Humboldt-Universität zu Berlin - Gender And Globalisation


The connections between gender and globalization are at the core of our research and teaching programme. Our research focuses on two approaches. Firstly, we analyse the impacts of global economic and social restructuring on women, men and gender relations in different societies with respect to both, urban and rural areas. Secondly, we study practices and policies that foster globalization, such as economic liberalisation, privatization as well as natural resource management, from a gender perspective. Our aim is to shed light on the implicit gender dimensions of globalization, accounting for the intersectionality of gender with other structural stratifying categories.

Our research team comprises areas of specialization such as: resource politics (esp. water management), migration, macroeconomic and trade policies, socio-economic and socio-cultural dimensions of rural development, spatial planning, food sovereignty and meal cultures, global governance and transnational feminisms. Read more about our research topics here.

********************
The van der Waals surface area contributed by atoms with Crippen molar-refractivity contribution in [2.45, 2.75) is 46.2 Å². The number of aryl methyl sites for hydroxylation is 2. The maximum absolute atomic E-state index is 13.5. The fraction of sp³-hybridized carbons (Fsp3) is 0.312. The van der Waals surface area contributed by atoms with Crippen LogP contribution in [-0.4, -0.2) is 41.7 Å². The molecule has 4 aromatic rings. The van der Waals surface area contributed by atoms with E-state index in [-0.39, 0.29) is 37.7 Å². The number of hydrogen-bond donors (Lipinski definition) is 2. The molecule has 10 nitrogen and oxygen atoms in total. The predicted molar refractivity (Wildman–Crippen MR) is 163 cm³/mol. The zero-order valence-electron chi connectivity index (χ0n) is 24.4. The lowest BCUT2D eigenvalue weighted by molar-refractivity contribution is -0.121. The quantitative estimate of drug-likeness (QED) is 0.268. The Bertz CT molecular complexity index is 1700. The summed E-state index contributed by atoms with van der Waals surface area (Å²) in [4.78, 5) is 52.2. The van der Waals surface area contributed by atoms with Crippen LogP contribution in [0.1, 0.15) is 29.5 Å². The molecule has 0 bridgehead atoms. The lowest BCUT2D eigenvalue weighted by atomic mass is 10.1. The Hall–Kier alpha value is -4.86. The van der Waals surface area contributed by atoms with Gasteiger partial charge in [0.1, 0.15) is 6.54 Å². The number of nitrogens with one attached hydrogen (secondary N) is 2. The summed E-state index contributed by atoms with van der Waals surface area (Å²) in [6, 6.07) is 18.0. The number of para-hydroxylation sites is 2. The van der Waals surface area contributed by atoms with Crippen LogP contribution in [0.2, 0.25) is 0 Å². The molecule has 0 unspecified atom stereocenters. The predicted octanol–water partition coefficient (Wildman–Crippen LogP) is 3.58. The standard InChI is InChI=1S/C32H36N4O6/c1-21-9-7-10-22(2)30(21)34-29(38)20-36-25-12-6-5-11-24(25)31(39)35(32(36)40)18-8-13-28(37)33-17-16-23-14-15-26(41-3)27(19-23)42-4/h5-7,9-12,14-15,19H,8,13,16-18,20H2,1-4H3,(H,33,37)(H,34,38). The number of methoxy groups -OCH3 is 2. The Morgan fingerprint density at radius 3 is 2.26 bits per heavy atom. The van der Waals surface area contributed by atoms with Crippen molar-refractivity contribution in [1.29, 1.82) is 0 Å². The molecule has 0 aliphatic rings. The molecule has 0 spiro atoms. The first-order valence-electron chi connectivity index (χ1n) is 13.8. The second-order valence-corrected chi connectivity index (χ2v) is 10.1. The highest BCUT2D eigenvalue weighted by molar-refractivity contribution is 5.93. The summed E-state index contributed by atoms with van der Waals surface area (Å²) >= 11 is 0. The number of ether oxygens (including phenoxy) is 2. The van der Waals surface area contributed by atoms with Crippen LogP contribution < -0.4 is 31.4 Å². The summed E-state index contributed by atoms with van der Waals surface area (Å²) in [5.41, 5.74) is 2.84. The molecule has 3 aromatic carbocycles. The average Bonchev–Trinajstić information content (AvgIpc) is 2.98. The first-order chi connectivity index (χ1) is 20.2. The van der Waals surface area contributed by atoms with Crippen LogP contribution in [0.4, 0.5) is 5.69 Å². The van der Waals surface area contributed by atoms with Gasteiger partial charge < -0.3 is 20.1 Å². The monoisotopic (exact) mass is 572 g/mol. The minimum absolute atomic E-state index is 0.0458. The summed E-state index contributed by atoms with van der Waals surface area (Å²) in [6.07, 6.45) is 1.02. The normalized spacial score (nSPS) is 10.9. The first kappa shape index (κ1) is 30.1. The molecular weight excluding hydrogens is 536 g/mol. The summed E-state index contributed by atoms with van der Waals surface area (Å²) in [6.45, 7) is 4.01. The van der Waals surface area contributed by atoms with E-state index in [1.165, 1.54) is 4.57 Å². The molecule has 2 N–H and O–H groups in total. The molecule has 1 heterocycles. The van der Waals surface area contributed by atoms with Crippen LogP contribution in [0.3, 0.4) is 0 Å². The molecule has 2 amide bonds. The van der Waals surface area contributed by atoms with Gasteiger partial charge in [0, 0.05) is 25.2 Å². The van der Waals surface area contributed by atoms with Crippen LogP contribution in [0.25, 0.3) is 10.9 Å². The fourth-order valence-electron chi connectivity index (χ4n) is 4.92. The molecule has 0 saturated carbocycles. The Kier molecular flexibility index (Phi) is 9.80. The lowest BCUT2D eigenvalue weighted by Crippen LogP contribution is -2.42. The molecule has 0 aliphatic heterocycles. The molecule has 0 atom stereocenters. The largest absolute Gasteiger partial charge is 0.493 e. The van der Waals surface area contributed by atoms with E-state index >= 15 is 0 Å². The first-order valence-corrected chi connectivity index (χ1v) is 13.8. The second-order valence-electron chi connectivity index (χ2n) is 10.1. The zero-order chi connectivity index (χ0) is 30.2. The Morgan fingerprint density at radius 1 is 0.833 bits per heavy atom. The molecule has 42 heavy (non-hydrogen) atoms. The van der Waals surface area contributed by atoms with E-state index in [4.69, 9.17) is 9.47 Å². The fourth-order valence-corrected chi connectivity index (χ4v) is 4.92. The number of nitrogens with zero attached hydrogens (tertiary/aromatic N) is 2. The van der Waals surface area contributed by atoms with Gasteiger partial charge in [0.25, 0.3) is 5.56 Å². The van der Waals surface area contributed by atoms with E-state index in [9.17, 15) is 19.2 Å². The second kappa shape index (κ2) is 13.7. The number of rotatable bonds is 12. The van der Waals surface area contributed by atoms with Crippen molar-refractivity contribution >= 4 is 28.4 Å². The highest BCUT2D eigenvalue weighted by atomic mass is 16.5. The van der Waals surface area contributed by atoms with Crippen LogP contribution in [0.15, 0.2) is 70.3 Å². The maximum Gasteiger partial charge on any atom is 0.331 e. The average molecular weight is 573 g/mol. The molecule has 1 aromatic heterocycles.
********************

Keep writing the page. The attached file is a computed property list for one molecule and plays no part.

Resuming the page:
PLATEFORMS is an international research project funded within the European SusFood2 network and consisting of 5 members located in Germany, Sweden, Norway and Italy.


PLATEFORMS aims to produce in-depth knowledge on how food practices are affected by socio-technical innovations in food provisioning platforms, and communicate success stories of sustainability to platform owners and policy makers. In recent years, we have seen an increase in the range of food provisioning platforms available to consumers. Each platform presents consumers with a unique choice architecture. These emerge from both e-commerce development and consumer-driven food provisioning. Little is known about the impact of these new platforms on food choices, or to what degree they represent new opportunities to promote sustainable food practices.


The project takes a socio-technical practice approach, seeing consumption in all its phases of planning, provisioning, storing, cooking, eating, and disposing – driven by practices more than by individual choices. Since these practices are highly gendered, especially the responsibility for care work, a gendered perspective will be central.